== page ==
- The Washington Times - Wednesday, March 13, 2002

After the debacle of Vietnam, there was a backlash against military preparedness born of disillusionment. It was felt the United States was not capable of waging war outside Europe, and thus should pull in its horns.

The result was a hollow and demoralized military, rescued just in time by President Ronald Reagan. With a military rebuilt in the 1980s, the U.S. won not only the Cold War but the first post-Cold War war in the Persian Gulf.

Now, critics of President George W. Bush's rebuilding of the military from the neglect it suffered in the 1990s are using the opposite argument; that cuts can now be made in U.S. forces without lessening our ability to act abroad.

Retired Vice Adm. Jack Shanahan, writing in Defense News for a group called Business Leaders for Sensible Priorities, argued that none of the new weapons under development are needed because "the U.S. military's impressive performance in Afghanistan has been executed with weapons that have been around for years." Cutting out new aircraft, artillery and warships, along with "scaling back national missile defense and overseas troops deployments" could take $50 billion out of the current defense budget, which Adm. Shanahan would use for education and health-care programs.

Charles V. Pena, a senior defense analyst at the Cato Institute, claims on the Cato web site, "Significant savings could be achieved by reducing the number of active-duty Army divisions by half, active-duty Marine Corps divisions by two-thirds, Air Force fighter wings by nearly one-third, Navy ships by one-third, and carrier battle groups with air wings by one-half.

"This smaller force would still be enough to fight the small- and medium-sized conflicts associated with the war on terrorism." And despite the global threat posed by terrorism and rogue states, Mr. Pena believes a military "sized for two theaters of operation in overlapping time frames" makes "no sense in the post-Cold War environment."

The basic problem with this argument is that despite all the emotion stirred up by the terrorist attacks of September 11, the Afghan campaign was a punitive expedition, not a real war. Afghanistan had no ballistic missiles or weapons of mass destruction (WMD) or even a conventional military of any size. The poorly armed Taliban and al Qaeda forces numbered about 50,000, one-tenth the size of the Iraqi forces engaged in Desert Storm. U.S. forces could attack with impunity.

This is not to diminish the valor of those Americans who fought (and died) in the campaign. War is never easy at the individual level. But in terms of national effort even with the flareups of recent days the war has been as one-sided as anything in the annals of Queen Victoria's "little wars" of the 19th century. We cannot simply assume that the next challenge (and the one after that) will be so easy. The battle of Omdurman did not prepare the British for the Somme.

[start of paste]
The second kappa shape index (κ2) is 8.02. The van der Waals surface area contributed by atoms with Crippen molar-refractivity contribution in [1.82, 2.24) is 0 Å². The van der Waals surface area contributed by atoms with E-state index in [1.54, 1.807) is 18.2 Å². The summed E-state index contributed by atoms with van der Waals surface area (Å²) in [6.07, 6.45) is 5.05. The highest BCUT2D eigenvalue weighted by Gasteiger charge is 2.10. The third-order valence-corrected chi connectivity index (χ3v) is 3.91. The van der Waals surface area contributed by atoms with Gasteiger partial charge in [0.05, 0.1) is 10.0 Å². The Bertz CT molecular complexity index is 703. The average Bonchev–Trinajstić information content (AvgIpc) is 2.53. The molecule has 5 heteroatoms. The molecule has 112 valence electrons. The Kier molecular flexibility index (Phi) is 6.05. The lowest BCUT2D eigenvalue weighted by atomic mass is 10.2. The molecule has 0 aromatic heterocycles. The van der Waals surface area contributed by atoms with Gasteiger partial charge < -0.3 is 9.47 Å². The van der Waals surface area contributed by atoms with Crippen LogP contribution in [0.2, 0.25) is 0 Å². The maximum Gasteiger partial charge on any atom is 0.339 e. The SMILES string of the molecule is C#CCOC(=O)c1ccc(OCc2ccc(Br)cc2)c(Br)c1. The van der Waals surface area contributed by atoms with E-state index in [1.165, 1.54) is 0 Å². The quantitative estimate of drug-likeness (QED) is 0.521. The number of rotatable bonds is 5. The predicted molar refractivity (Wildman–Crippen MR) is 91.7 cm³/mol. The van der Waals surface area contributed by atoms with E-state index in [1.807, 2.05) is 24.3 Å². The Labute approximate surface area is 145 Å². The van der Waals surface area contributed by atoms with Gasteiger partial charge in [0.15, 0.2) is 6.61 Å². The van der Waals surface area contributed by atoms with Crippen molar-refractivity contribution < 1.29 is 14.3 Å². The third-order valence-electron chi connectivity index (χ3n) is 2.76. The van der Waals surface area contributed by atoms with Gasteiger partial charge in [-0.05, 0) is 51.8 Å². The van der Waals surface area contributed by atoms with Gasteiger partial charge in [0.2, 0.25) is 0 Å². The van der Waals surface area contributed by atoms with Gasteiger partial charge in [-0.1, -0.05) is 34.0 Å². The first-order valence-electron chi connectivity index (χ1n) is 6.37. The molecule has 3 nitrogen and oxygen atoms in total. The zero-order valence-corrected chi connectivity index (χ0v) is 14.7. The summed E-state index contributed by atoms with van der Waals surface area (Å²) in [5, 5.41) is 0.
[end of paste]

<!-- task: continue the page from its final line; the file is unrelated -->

Enemies will not simply collapse under bombs and missile launched from a safe distance. The Afghan war was not like the Balkan air campaigns of 1995 and 1999, which were meant only to coerce Serbia into diplomatic settlements.

The campaign in Afghanistan was an exercise in "decisive warfare" meant to overthrow the Taliban regime and sweep the country of al Qaeda terrorists. There was no question that ground forces would be needed. President Bush was determined not to just "pound sand" as his predecessor had done.

The United States was able to enlist local armed opposition groups to provide the bulk of the ground troops, but such forces cannot always be relied upon to do the job alone. In Korea, Vietnam and Kuwait, American intervention numbering in each case around 500,000 men was needed precisely because local allies could not halt aggression from more powerful neighbors.

In Panama, there were no local, armed allies available when Washington intervened to remove the regime of Manuel Noriega.

When U.S. troops were halted short of Baghdad in 1991, the expectation was that local insurgents or a palace coup would toppled Saddam Hussein. It didn't happen.

Even in Afghanistan, local warlords have not always been reliable. To fill the gap, first Marines and now elements of two Army divisions (10th Mountain and 101st Airborne) have been engaged in fierce firefights with enemy remnants.

If the Bush administration is contemplating military action against larger states that support terrorism or are developing WMD, then the task will be even more difficult. Battles waged against any of the "axis of evil" states (Iran, Iraq, North Korea) would be on a scale and intensity far beyond what has been seen in Afghanistan, and well beyond the capabilities of any local "militia." Nothing would destroy public confidence quicker than another Bay of Pigs disaster.

The United States needs to rebuild its conventional war-fighting strength. As Defense Secretary Donald Rumsfeld told the House Armed Services Committee last month, "We have no choice but to fight and win today's war on terror; but we must also modernize our forces for the wars we may have to fight later in this decade."

At the time of the Persian Gulf war, the Army had 18 active duty divisions. Eight of these fought in the Gulf along with two Marine divisions.

Today, the Army has only 10 divisions. Units that fought with valor in the Gulf were brought home and disbanded.

It was the inability of the Iraqi Army to stand against U.S. troops that drove enemies of America to resort to terrorism and other asymmetrical strategies. It would be foolish to abandon the military superiority that has pushed our adversaries into the margins and which will be needed to push them the rest of the way off the pages of history.

William R. Hawkins is senior fellow for national security studies at the U.S. Business and Industry Council

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